Executive compensation is something stockholders really don’t care about when a company is profitable and stock values are going up and paying dividends. And right now, the Dow Jones Industrial Average is seesawing around a record high 16,000 mark. But there are times when people do wonder what’s going on. Last year, Bloomberg Businessweek compared executive compensation to the average workers’ pay. 

The highest ratio was at the 
J.C. Penney Co., where the CEO’s annual compensation was $53 million. His workers’ pay, on average, was $29,700 — a ratio of 1,795-to-1. He was fired shortly thereafter because he had spent too much money on marketing and made too many changes. The company was improving and doing well; his compensation wasn’t what cost him his job.
 
“Of course, when things are going downhill, boards of directors start looking at trustworthiness, ethics, accountability and performance,” says Robert Bjorklund,
Ph.D., a professor in the Management Department of the School of Business at Woodbury University.
 
Smart Business spoke with Bjorklund, who is studying CEO compensation issues in top American corporations, about executive pay.
 
What message does sky-high executive compensation send to employees?
 
Do most workers care how much money Oracle Corp. CEO Larry Ellison makes? Not really.

What workers care about is internal 
equity; how their pay compares to other workers. If the person who’s sitting in the next office, doing the same thing, is making 20 percent more, that’s upsetting. But as far as the CEO, who is levels above rank-and-file workers, as long as he or she is making the company work, employees don’t really care. Employees have a stake, if not a say, in executive compensation, but they really have a stake in executive performance.
 
Should pegging compensation directly to performance be a given?
 
Many question whether CEOs should get a bonus when company performance is subpar. And that’s when you have to come to grips with the definition of performance. What makes a company successful? Must it involve something that has long-term impact? If you’re keeping a scorecard on where the company is going after the CEO departs, has the company been ramping up for the future? If so, that’s a good thing. But if the executive is getting paid for driving the stock price up, that can be disastrous. Assuming a CEO is paid in part by stock options, that means he or she is doing whatever he or she can to drive up that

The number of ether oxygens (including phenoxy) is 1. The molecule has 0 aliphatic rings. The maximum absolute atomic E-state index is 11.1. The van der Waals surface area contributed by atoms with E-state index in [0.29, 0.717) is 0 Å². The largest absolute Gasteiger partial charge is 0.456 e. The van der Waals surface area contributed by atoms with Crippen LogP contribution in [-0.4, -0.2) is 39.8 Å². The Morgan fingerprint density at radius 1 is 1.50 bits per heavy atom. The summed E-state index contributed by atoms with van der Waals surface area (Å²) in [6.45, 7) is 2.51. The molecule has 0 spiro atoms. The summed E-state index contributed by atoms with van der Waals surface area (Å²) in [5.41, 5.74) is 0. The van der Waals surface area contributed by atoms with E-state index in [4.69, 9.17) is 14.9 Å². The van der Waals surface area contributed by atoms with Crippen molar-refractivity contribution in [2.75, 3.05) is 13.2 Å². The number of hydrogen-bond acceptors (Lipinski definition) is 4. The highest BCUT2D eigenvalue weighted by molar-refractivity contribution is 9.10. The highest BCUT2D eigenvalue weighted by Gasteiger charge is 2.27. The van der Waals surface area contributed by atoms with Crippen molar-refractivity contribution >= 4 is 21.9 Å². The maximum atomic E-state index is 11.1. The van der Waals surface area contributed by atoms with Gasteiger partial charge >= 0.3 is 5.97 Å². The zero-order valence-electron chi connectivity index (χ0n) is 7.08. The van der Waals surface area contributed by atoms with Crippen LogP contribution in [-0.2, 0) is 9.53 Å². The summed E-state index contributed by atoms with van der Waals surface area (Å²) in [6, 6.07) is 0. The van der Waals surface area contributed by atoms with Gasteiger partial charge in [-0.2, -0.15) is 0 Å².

price. That might put the company in more debt to increase an equity ratio of some sort. But if the stock rises and the CEO cashes out, that may not be good for the company, long term.

It would be better if we could find a way to normalize the value of a company — not in terms of what its cap rate is right now, but where its cap rate is going and the contributions the company is making.

What has been the effect of corporate governance mandates like Sarbanes-Oxley and Dodd-Frank?
 
Dodd-Frank hasn’t been all that effective. It certainly hasn’t changed executive compensation policies. There is an issue of scarcity, of course. There are only so many people qualified to run a Fortune 1,000 company, which drives up their value. For CEOs whose companies are doing well, the board’s personnel or executive committee is apt to think, ‘Our CEO is making only $30 million. Let’s give that person anything he or she wants to stay, because we like the job he or she is doing.’ That also applies when the CEO has no intention of leaving but wants a sweeter deal.

Is CEO compensation out of control? Certainly, if the issue is that there’s no overarching system to govern executive pay. But in the long run, the law of supply
and demand applies. If somebody’s doing a poor job, that person won’t last. It’s also likely that the next person will receive more money than his or her predecessor. Non-board members don’t feel they’re empowered to change the situation. They tend to look the other way — as long as the company is delivering a good product or service at a reasonable price, which is what everyone wants. 
 
Robert Bjorklund, Ph.D., is a Professor in the Management Department for the School of Business at Woodbury University. Reach him at (818) 252-5262 or robert.bjorklund@woodbury.edu
 
 
Insights Executive Education is brought to you by Woodbury University.
Published in Orange County